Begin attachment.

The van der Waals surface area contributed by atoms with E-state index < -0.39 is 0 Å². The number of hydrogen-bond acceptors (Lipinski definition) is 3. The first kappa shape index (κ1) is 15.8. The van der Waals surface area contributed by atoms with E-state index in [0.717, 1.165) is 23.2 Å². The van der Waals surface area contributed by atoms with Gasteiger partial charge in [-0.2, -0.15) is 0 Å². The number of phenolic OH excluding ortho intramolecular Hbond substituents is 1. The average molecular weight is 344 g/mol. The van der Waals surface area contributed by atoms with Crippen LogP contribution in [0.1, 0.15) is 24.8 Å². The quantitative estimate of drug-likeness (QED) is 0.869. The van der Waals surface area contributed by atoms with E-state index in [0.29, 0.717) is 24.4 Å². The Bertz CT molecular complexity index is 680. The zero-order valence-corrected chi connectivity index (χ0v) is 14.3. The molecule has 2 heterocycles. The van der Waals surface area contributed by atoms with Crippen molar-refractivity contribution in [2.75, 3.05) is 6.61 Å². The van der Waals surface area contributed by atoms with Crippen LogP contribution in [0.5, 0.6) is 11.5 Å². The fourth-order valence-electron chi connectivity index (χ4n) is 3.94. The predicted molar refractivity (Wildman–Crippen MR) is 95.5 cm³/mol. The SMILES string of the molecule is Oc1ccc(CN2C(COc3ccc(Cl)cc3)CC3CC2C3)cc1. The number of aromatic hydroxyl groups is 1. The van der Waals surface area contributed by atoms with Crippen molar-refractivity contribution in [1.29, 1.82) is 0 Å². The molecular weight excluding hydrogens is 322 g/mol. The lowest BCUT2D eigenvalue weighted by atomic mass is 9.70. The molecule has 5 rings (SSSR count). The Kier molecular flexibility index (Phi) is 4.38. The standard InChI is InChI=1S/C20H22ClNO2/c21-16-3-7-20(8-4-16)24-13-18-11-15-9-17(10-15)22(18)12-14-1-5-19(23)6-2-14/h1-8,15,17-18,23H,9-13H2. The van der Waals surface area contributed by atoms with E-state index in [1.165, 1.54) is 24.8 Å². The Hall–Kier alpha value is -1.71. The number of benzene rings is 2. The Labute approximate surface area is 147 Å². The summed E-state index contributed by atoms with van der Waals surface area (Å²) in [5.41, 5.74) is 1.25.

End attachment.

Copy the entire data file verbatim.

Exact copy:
The van der Waals surface area contributed by atoms with E-state index < -0.39 is 0 Å². The number of hydrogen-bond acceptors (Lipinski definition) is 3. The first kappa shape index (κ1) is 15.8. The van der Waals surface area contributed by atoms with E-state index in [0.717, 1.165) is 23.2 Å². The van der Waals surface area contributed by atoms with Gasteiger partial charge in [-0.2, -0.15) is 0 Å². The number of phenolic OH excluding ortho intramolecular Hbond substituents is 1. The average molecular weight is 344 g/mol. The van der Waals surface area contributed by atoms with Crippen LogP contribution in [0.1, 0.15) is 24.8 Å². The quantitative estimate of drug-likeness (QED) is 0.869. The van der Waals surface area contributed by atoms with E-state index in [0.29, 0.717) is 24.4 Å². The Bertz CT molecular complexity index is 680. The zero-order valence-corrected chi connectivity index (χ0v) is 14.3. The molecule has 2 heterocycles. The van der Waals surface area contributed by atoms with Crippen molar-refractivity contribution in [2.75, 3.05) is 6.61 Å². The van der Waals surface area contributed by atoms with Crippen LogP contribution in [0.5, 0.6) is 11.5 Å². The fourth-order valence-electron chi connectivity index (χ4n) is 3.94. The predicted molar refractivity (Wildman–Crippen MR) is 95.5 cm³/mol. The SMILES string of the molecule is Oc1ccc(CN2C(COc3ccc(Cl)cc3)CC3CC2C3)cc1. The number of aromatic hydroxyl groups is 1. The van der Waals surface area contributed by atoms with Crippen molar-refractivity contribution in [1.29, 1.82) is 0 Å². The molecular weight excluding hydrogens is 322 g/mol. The lowest BCUT2D eigenvalue weighted by atomic mass is 9.70. The molecule has 5 rings (SSSR count). The Kier molecular flexibility index (Phi) is 4.38. The standard InChI is InChI=1S/C20H22ClNO2/c21-16-3-7-20(8-4-16)24-13-18-11-15-9-17(10-15)22(18)12-14-1-5-19(23)6-2-14/h1-8,15,17-18,23H,9-13H2. The van der Waals surface area contributed by atoms with E-state index in [1.165, 1.54) is 24.8 Å². The Hall–Kier alpha value is -1.71. The number of benzene rings is 2. The Labute approximate surface area is 147 Å². The summed E-state index contributed by atoms with van der Waals surface area (Å²) in [5.41, 5.74) is 1.25.